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JACLYN DAWN

Jaclyn Dawn grew up in a tabloid-free small town in Alberta. With a communications degree and creative writing masters, she works as a freelance writer and instructor. She now lives somewhere between city and country outside Edmonton with her husband and son. The Inquirer is her debut novel.

JACLYN DAWN

Jaclyn Dawn grew up in a tabloid-free small town in Alberta. With a communications degree and creative writing masters, she works as a freelance writer and instructor. She now lives somewhere between city and country outside Edmonton with her husband and son. The Inquirer is her debut novel.

The Inquirer

W

hen an accident jeopardizing the family farm draws Amiah Williams back to Kingsley, Alberta, population 1431, she doesn’t expect her homecoming to make front-page news.

But there she is in The Inquirer, the mysterious tabloid that is airing her hometown’s dirty laundry. Alongside stories of high school rivalries and truck-bed love affairs, disturbing revelations about Amiah’s past and present are selling papers and fuelling small-town gossip. As the stakes get higher, Amiah must either expose the twisted truth behind The Inquirer or watch her life fall apart again.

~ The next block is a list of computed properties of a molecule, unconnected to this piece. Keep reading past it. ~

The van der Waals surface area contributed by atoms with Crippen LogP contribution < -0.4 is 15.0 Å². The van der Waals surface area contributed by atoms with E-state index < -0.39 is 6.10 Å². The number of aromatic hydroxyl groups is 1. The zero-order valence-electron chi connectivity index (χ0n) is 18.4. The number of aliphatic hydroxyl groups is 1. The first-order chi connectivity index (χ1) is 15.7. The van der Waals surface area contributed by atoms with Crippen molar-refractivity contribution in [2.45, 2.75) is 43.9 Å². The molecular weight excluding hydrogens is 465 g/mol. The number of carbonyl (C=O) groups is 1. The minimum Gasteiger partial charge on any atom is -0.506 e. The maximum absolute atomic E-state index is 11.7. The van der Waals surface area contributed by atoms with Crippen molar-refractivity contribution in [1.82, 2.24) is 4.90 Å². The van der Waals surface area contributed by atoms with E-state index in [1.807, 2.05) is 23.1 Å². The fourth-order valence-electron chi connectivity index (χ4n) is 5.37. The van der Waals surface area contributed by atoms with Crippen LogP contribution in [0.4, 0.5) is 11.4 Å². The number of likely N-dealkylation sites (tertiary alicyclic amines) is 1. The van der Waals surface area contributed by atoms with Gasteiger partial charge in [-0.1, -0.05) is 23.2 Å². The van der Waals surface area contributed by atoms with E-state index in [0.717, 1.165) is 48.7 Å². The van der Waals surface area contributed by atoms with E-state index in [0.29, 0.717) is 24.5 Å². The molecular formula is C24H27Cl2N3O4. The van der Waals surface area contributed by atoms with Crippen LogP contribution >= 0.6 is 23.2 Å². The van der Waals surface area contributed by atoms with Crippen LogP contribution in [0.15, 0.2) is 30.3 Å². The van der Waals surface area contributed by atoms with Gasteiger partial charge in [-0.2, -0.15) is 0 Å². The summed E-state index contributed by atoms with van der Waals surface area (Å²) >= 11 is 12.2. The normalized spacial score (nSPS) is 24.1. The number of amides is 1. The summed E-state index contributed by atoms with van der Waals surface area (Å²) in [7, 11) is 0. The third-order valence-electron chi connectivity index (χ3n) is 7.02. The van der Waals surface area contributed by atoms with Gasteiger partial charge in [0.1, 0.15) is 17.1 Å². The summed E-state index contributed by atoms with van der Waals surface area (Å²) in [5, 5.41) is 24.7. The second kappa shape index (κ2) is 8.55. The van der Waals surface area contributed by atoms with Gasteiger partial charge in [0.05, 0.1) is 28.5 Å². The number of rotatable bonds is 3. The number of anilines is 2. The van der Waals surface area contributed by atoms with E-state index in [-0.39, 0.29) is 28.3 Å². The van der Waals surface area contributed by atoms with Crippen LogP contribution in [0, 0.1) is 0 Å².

Jaclyn Dawn’s debut novel provides an incisive look at the lingering consequences of past relationships and the price of both staying silent and speaking up.

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BOOK

PURCHASE

Available in print and ebook

as of OCTOBER 1ST, 2019

Chapters

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• Independent Book Sellers

Prologue

Kingsley Grocery was of a dying breed in Alberta, found only in small towns. An old building with mismatched shelving, faded linoleum, and chipped paint. It was too warm in the summer and too cold in the winter, which was hell on the perishables. It might be better described as a convenience store than a grocery store. The new Minimart off the highway next to the truck stop was better: newer, bigger, cheaper.

And yet everyone shopped at Kingsley Grocery at least a couple times a month. Most made excuses. They said they stopped for the convenience. Kingsley Grocery was, after all, sandwiched between the bank and the hardware store in the heart of town. They stopped for the home-baked goods. The owner’s wife, Mrs. Wong, sold her rock-hard cookies and dry squares at the counter. They stopped for the quick checkout, although the three tills at the Minimart could hardly be described as busy. They also said they wanted to support small business owners in the community, even if that meant paying five dollars more for a carton of eggs, a gallon of milk, and a loaf of bread, all of which would spoil a week sooner than the same purchases made at the Minimart. Few admitted the real reason everyone chose Kingsley Grocery.

The newspaper rack stood at the end of the counter. On the bottom shelf was the Edmonton Journal, the middle the Edmonton Sun, and the top the Kingsley Inquirer. Alongside the papers was a locked box the size of a dinner roast with ‘Kingsley Inquirer: Advertisment, Submision & Payment’ misspelt on the side. Even Mr. Wong claimed not to know who was behind the Inquirer, but Kingsley Grocery was the only store that sold it.